Conserving the Nature of America
Press Release
Endangered Species Act Listing of Rare Native Idaho Plant Remains Warranted
Biologists Reaffirm Slickspot Peppergrass as Threatened Species Following Legal Ruling

August 16, 2016

Contact(s):

Leith Edgar, 208-378-5796 or leith_edgar@fws.gov



BOISE, Idaho – The U.S. Fish and Wildlife Service (Service) has reaffirmed the listing and threatened status of a plant native to the sagebrush-steppe ecosystem of Idaho. The Service determined slickspot peppergrass (Lepidium papilliferum) remains warranted for listing as a threatened species under the Endangered Species Act (ESA).

The re-review of the species’ status was necessary because the U.S. District Court for the District of Idaho vacated the Service’s original 2009 listing determination and remanded the final rule back to the Service in 2012. In response to that ruling, made as a result of what the Court determined to be a lack of clarity surrounding the phrase “foreseeable future,” the Service has defined the term to mean at least 50 years, the time period in which the currently known threats to the species are likely to cause it to become endangered.

“We look forward to moving beyond litigation so we can focus on working with our partners, as we have done with a variety of other species, on collaborative conservation of Idaho’s rangelands,” said Dennis Mackey, acting state supervisor for the Service’s Idaho Fish and Wildlife Office. “Together we can address primary threats to this plant, such as fire and invasive species, so it no longer requires the protections of the ESA.”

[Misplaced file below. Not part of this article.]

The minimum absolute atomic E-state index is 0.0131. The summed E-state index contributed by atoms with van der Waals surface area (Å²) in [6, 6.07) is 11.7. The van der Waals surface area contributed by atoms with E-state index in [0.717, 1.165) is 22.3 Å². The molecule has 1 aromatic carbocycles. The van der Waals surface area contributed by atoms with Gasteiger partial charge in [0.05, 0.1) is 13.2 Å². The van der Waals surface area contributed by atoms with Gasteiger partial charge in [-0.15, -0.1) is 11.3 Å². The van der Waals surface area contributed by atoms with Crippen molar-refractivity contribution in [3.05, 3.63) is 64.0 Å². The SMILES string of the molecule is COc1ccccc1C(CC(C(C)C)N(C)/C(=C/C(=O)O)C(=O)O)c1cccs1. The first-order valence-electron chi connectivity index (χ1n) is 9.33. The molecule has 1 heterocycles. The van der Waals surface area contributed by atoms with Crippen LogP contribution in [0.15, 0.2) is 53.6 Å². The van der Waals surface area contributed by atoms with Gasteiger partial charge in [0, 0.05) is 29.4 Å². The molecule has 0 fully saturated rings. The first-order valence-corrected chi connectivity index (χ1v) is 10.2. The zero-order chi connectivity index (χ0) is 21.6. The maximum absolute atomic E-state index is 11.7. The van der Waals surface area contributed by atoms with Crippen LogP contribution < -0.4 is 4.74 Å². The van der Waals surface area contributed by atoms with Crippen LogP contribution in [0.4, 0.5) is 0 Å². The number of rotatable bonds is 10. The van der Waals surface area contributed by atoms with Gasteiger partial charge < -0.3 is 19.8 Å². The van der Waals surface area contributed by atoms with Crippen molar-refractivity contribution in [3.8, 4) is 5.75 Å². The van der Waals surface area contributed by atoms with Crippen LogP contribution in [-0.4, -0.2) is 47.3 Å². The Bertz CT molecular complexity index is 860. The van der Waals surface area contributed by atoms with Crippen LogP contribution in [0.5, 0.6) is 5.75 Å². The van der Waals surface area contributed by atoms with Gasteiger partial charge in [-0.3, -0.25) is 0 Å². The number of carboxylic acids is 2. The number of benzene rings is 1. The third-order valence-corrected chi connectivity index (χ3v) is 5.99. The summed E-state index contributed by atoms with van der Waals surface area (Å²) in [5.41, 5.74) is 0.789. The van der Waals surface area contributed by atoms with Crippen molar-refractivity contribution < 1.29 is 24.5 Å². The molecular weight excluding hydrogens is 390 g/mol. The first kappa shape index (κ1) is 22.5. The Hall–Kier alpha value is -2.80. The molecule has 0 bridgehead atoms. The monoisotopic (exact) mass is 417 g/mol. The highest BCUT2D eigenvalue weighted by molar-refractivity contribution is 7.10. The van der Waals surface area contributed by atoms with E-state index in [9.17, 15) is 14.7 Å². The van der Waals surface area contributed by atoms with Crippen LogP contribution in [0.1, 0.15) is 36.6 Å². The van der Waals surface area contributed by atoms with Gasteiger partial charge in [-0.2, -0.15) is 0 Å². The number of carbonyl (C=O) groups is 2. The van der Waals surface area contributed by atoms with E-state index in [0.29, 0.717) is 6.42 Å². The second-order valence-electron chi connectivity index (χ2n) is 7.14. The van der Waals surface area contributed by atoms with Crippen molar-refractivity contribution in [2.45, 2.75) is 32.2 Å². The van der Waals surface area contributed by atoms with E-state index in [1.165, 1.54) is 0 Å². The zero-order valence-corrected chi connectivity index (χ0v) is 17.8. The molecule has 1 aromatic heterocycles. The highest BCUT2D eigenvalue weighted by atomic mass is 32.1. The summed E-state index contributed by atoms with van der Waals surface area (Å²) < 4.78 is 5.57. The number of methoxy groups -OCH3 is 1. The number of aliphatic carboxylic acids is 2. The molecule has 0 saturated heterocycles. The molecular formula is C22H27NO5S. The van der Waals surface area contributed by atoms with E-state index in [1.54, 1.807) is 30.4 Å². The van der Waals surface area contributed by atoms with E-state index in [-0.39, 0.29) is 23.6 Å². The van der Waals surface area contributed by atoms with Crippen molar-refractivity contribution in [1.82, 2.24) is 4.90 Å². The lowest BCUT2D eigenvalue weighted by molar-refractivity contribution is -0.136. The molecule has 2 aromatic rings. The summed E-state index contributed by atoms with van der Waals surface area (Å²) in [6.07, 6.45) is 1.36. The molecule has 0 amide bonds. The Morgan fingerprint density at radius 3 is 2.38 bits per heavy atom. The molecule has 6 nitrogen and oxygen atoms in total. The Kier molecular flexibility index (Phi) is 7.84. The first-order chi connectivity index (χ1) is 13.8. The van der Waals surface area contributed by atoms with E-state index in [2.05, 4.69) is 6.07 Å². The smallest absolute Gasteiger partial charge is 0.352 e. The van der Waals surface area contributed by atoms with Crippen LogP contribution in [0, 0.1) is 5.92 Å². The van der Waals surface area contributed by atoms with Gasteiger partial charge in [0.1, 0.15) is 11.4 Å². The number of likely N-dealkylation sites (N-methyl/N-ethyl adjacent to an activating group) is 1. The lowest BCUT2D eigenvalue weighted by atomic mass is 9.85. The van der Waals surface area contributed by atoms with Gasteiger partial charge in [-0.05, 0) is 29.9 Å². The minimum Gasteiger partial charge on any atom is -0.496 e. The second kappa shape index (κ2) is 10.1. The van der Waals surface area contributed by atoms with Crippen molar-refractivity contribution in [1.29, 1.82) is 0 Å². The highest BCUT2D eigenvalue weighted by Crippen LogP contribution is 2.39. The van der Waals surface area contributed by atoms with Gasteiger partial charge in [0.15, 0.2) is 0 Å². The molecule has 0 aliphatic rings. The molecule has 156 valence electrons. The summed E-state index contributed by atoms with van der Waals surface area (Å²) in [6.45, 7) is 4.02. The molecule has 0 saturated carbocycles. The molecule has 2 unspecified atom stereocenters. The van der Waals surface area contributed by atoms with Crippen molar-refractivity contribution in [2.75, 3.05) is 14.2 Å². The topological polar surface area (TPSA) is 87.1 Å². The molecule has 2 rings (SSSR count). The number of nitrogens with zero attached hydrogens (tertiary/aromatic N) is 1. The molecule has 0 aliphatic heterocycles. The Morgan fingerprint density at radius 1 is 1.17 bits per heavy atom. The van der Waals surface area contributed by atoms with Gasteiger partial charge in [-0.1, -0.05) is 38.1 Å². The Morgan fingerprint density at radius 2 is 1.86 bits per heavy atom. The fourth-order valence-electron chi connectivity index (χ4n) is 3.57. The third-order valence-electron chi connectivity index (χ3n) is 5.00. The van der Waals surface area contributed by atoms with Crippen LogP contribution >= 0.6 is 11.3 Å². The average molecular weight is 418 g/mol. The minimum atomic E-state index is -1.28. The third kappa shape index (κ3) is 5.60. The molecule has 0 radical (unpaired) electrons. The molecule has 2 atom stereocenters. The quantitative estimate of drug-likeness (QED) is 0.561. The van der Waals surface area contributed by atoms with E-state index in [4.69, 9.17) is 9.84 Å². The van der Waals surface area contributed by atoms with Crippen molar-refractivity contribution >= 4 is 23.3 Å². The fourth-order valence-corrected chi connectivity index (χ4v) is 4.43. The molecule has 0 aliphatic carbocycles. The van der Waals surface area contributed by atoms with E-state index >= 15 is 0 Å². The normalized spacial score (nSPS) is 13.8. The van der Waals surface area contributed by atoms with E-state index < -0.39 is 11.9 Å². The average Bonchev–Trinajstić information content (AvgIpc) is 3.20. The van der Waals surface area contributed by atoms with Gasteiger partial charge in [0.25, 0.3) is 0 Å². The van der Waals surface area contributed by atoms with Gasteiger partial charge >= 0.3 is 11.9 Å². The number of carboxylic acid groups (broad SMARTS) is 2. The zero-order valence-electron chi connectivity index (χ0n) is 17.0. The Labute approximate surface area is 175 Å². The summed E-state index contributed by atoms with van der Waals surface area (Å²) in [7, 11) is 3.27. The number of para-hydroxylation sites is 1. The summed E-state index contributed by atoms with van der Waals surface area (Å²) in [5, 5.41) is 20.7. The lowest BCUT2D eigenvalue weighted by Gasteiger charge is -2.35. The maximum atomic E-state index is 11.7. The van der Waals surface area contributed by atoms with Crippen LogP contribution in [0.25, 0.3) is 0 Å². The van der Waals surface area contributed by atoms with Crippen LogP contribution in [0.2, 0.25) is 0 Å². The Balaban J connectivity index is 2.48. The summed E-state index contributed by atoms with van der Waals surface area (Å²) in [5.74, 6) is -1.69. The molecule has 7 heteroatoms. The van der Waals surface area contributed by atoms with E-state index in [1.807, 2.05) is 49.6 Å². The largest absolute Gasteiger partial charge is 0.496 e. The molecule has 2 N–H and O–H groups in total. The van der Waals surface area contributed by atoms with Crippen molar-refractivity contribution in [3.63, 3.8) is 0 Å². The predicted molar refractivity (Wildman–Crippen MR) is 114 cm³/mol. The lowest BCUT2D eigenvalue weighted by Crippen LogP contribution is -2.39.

Slickspot peppergrass is a flowering plant native to southwestern Idaho. It occurs primarily in specialized microsites known as slickspots in portions of six Idaho counties: Ada, Canyon, Elmore, Gem, Owyhee and Payette. Slickspot peppergrass occurs in a very small geographic range of about 16,000 acres. A final decision on critical habitat for the species, which was proposed in 2014, will follow at a later date.

For more information about slickspot peppergrass conservation, the proposed rule and the Federal Register Notice, please visit http://bit.ly/2boYJ4P.


The mission of the U.S. Fish and Wildlife Service is working with others to conserve, protect, and enhance fish, wildlife, plants, and their habitats for the continuing benefit of the American people. We are both a leader and trusted partner in fish and wildlife conservation, known for our scientific excellence, stewardship of lands and natural resources, dedicated professionals, and commitment to public service. For more information on our work and the people who make it happen, visit www.fws.gov.

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